Companies tend to use these assessments to measure core competencies. It is vital to ensure you are acquainted with the company and their values. Once you know the values of the company it is easier to understand the sort of candidate they are seeking.
Be in a suitable environmentThis is a common tip for any test you have to take, but it is still important as ever. It's essential you are seated in an environment you have control over. You want to eliminate all distractions. Don't decide to sit the test in a coffee shop where there could be a large amount of background noise or where a waitress could disrupt you - the environment is not under your control. Be somewhere comfortable, like at home, and have people aware you are about to sit a test so no one comes in and distracts you.
It's also important to consider the time it will take to sit the assessment. Don't rush to fit it in an unrealistic time slot, or, if you are tired, don't try to quickly finish it so you can move on. This will only increase your chances of not passing this stage of the assessment. Ensure you have allowed for adequate time to sit the test - most SJTs do not have a time limit so there is no need to rush.
Read the instructions - this test could be different
Most situational judgement tests follow the same general format but there are differences you can encounter. When answering questions your responses may be asked in a few different formats. You may be asked to provide the most and least effective responses; you may be asked to rank the responses in order of effectiveness, you may even be asked to simply pick the one response you would take.
Almost all SJTs do not have a time limit, but it's important to read the instructions to make sure. Not reading the instructions could jeopardise all the hard work you put in practising for the test.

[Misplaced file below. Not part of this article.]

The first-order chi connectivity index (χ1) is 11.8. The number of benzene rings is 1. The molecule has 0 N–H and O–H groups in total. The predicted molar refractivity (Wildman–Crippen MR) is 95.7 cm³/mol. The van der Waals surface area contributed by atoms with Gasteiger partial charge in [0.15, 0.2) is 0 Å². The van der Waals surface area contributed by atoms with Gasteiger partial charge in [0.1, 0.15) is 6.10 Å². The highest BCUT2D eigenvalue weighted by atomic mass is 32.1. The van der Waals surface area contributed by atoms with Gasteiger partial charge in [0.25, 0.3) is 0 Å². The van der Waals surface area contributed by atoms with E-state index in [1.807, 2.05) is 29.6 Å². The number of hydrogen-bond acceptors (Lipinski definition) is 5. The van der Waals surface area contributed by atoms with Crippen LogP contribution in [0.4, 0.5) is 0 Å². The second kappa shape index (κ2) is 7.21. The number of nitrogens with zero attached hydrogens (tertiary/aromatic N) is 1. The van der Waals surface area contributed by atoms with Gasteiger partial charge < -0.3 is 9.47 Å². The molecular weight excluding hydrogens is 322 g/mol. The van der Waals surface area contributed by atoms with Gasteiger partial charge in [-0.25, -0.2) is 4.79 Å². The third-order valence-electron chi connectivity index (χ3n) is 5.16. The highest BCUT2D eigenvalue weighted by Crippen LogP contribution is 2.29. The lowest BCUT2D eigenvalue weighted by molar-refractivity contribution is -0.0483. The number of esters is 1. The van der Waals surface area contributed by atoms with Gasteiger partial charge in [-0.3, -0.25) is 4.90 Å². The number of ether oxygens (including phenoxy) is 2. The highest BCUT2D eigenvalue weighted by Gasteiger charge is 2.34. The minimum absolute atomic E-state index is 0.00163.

Identify the problem the question is highlighting
Be sure to clearly understand the issue or area that the question is addressing. When reading the question, try to clarify what specifically is the element that needs your attention. If you skim through the scenario without clearly identifying the issue you should diagnose, then you will be in a weaker position to tackle the question.
Only consider the options listedFocus on the responses that are in front of you. It may be that the course of action that you would most naturally do is not listed as an option, but don't let this occupy your mind. Also be wary of making assumptions, try to mainly use the information that's given in the question. Analyse the responses that are provided and focus on their effectiveness and appropriateness.
After you've taken the test and you've been shown example job-scenarios, an important thing to ask is: Is this the career for me? Now a lot of you will be certain in the career paths you want to go down, but an SJT does offer a little glimpse into whether you will like the role you are applying for. The hypothetical scenarios you are presented with are not random but examples of situations someone in that role is likely to face. This can act as a good indicator as to whether it is a role you would enjoy. Of course, these are just scenarios and there's a lot more to working for a company than just some example day-to-day situations. Nevertheless, it is something to keep in mind.
Now it's time to practise
Now that you have read our guide to tackling SJTs and these tips are now part of your test arsenal, let's try out our free practice test.
Free practice situational judgement test
This free situational judgment test contains 16 questions across 4 sections.
Further practice situational judgement tests
Now that you've completed a test you can start to see what to expect when you handle the real thing, but further practice is sure to improve your familiarity and test score.
Read our other articles for more advice